5. Due to the nature of the research topic, our study was primarily based on literature coming from Greek sources, and secondarily from non-Greek sources.

2.2. The Research Question

From the foundation laid by the related curriculum in Primary school and Middle school, which has already been referred to earlier, and from the analysis of the five departments’ undergraduate catalogs, emerges the need to group and investigate the following thirteen (13) taught athletic subjects: 1) Gymnastics (Basic – Pedagogical), 2) Gymnastics with the use of Equipment, 3) Rhythmic Gymnastics, 4) Classical Athletics, 5) Basketball, 6) Volleyball, 7) Handball, 8) Football, 9) Traditional Greek Dance, 10) Psychomotor Education, 11) Music and Movement Education, 12) Games, and 13) Swimming.

These distinct educational subjects establish the required point of reference, based on which our research will attempt to evaluate the effectiveness and the correlation of PE curriculum in Primary school and Middle school and undergraduate programs in the five DPESS. First and foremost, it should be made clear that this study aims to define, through a set of criteria, the value or the weight of importance placed upon each of the aforementioned educational subjects in the design of each undergraduate program. We argue that this is a valid method in order to reach important conclusions about these educational subjects, measuring whether each undergraduate program placed greater or lesser importance upon them in the PE teacher education. At the same time, statistical analysis of the results can showcase whether there was a shift in the philosophy of the undergraduate programs for each department over the period 1983-2008.

The fifteen (15) criteria employed for the research emerged from the analysis of the five departments’ undergraduate catalogs. The use of just a single criterion, or rather a smaller number of criteria, would not lead to satisfactory findings about the value placed in each taught athletic subject. This is also addressed within some catalogs, in an attempt to provide correct information to prospective students and lecturers of the five departments in question. For instance, one catalog for the undergraduate program in Serres (AUTH), when referring to the European Credit Transfer and Accumulation System (ECTS), states that “it would be inaccurate to weigh the importance of each athletic subject with its associated ECTS credits” and that “each subject’s importance must be described within the department’s undergraduate catalog.” (AUTH-DPESS-Serres, catalog, 2007-8, p. 20) 22. Although the undergraduate catalogs offer no further clarifications, the use of the verb “describe” implies that any research that aims to draw conclusions about the weight of importance of an athletic subject to the overall program, needs to originate from and rely on criteria emerging from the descriptions found in the departments’ undergraduate catalogs. This view was adopted and employed in our study for each of the thirteen (13) athletic subjects, resulting in a total of fifteen (15) characteristics/criteria.

A few points need to be stressed here:

a) It is possible for a DPESS to include two or more Paths (including or not PE teacher education). Therefore, students are required to select some Path sub-subjects, offered in certain academic years and semesters. These Paths are not limited to PE teacher education, but can also extend to: 1) Health and Fitness, 2) Sport Coaching, 3) Sport Management.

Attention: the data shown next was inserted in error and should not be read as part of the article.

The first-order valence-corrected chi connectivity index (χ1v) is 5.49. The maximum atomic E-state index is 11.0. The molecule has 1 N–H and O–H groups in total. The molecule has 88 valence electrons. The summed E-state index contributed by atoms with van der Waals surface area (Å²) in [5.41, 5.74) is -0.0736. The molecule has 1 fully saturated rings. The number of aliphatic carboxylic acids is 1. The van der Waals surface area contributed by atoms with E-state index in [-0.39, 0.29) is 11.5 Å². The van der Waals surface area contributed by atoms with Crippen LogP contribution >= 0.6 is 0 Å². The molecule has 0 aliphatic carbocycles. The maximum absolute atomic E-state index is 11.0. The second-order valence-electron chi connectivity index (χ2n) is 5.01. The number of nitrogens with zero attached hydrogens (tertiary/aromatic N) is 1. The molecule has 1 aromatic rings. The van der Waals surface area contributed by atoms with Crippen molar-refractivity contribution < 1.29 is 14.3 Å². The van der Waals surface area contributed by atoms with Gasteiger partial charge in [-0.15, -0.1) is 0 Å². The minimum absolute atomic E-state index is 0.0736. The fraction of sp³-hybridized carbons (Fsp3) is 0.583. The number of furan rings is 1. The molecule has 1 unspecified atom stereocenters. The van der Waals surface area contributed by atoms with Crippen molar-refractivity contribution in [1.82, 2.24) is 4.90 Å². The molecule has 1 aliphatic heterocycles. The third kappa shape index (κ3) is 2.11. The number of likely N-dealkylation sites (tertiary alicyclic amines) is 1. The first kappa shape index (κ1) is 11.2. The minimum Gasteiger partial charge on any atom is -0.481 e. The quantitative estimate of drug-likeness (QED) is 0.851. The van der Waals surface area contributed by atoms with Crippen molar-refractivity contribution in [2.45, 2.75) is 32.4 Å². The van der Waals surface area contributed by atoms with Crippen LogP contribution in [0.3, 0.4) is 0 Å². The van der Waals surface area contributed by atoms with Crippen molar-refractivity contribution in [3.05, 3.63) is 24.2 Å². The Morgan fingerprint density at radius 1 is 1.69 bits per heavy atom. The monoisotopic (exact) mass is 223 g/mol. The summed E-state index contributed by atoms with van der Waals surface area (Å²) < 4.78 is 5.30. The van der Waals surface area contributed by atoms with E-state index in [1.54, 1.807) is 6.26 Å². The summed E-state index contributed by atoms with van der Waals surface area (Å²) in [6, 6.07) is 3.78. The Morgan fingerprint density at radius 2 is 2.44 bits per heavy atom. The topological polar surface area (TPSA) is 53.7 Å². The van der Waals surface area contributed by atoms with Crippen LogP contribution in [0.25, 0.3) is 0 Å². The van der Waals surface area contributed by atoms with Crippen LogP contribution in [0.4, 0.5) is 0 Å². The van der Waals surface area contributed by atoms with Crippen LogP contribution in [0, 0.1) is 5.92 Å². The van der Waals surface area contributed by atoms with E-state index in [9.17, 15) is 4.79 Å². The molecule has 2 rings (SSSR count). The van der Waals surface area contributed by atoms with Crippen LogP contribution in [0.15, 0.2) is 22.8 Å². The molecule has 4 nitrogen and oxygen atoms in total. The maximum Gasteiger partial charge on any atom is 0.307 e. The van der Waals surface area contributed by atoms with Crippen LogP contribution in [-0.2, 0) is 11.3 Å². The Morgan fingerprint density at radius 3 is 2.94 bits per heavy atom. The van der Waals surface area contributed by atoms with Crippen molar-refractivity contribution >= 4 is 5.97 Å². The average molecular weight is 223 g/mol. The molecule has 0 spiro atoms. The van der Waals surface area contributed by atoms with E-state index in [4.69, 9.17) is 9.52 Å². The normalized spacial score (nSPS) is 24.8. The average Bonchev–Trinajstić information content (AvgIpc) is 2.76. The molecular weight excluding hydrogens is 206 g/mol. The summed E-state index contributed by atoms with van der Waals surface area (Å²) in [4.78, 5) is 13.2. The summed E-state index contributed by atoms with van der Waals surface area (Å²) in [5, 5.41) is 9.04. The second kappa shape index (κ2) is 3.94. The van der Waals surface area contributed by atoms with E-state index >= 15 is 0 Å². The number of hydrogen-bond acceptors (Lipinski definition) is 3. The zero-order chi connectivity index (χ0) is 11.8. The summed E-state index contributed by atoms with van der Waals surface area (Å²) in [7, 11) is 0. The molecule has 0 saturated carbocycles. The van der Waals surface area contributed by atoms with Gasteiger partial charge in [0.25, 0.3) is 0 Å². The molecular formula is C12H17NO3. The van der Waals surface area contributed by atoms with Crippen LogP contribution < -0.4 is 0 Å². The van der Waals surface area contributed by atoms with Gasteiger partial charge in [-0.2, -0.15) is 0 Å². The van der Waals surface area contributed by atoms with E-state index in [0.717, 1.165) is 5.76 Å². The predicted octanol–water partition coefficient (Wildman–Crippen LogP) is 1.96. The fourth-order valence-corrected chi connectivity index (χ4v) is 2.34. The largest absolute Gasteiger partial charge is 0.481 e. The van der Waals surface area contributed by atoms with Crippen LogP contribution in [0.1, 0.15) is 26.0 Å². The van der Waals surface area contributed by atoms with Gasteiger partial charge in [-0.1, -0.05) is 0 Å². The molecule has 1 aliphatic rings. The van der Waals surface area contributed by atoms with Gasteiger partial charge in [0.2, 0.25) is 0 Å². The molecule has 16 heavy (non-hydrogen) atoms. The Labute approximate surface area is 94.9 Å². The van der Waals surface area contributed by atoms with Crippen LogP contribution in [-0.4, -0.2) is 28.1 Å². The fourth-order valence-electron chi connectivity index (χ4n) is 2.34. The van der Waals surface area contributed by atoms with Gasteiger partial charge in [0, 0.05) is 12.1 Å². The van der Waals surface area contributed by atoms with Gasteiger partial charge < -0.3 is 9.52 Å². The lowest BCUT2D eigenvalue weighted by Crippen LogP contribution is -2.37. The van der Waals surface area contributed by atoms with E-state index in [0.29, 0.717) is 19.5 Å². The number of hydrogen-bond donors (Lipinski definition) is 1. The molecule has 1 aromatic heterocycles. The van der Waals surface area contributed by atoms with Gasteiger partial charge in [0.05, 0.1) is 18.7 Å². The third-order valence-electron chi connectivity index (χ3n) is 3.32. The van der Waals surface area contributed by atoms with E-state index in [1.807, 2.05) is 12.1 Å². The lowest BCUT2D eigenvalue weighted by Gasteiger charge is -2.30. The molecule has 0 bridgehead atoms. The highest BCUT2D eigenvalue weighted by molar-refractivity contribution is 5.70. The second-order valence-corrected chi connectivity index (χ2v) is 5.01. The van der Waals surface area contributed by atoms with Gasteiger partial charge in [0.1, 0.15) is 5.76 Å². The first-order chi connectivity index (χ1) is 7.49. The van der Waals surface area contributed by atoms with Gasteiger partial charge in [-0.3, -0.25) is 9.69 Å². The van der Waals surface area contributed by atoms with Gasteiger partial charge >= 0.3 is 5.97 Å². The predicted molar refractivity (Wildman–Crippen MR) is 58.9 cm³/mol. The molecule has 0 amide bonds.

b) All undergraduate catalogs of the five departments contain the common element of Specialization. In other words, in the last one or two years of each undergraduate program, students could select at least one Sport Specialization, in order to obtain specialized Sports’ Coaching qualifications. Therefore, students are also required to select some Specialized sub-subjects, offered in certain academic years and semesters. In some departments, this Specialization is not limited to Olympic or non-Olympic Sports, but can also extend to (more) theoretical Specializations, for instance, Athletic Journalism, Sports for All, Adapted Physical Education and Olympic Studies.

c) In any case, the DPESS Diploma encompasses many different fields, and graduates of any one of the five DPESS, are entitled to work in the corresponding professional field of PE in Primary, Secondary or Higher Education.

d) Every DPESS makes efforts to describe and distinguish each teaching subject according to the relevant instructions given by the Hellenic Quality Assurance and Accreditation Agency 36, 43. For this reason, all undergraduate catalogs divide the offered subjects into Compulsory (C.), Compulsory Elective (C.E.), and Optional (O.). Subjects are also categorized as Main Core (M.C.), Path (P.) or Specialized (SP.). Compulsory subjects are Core subjects. Compulsory Elective subjects can be of all three types (Core, Path, or Specialized). Optional subjects are Core subjects which can also function as Path or Specialized subjects, according to undergraduate program requirements. For example, when a Specialization in a particular sport is offered, without being included in the department’s Compulsory subjects, the equivalent Optional subjects become prerequisites for students who want to follow this Specialization.

At this point, it should be noted that we decided against using the proposed subject classification of Hellenic Quality Assurance and Accreditation Agency, in Foundation subjects, Scientific Areas subjects, General Education subjects and Skill Development subjects 36, 43 for the following reasons: a) it didn’t serve the basic objective of our research, b) the additional evidence and conclusions, which would probably enrich our study, were neither safe nor valid. This classification of subjects would not be practical, due to the number and variety of PESS programs, Paths and Specializations.

2.3. The Fifteen (15) Criteria

The criteria selected for the evaluation of the thirteen (13) main athletic subjects of the university departments’ undergraduate catalogs for PESS were the following: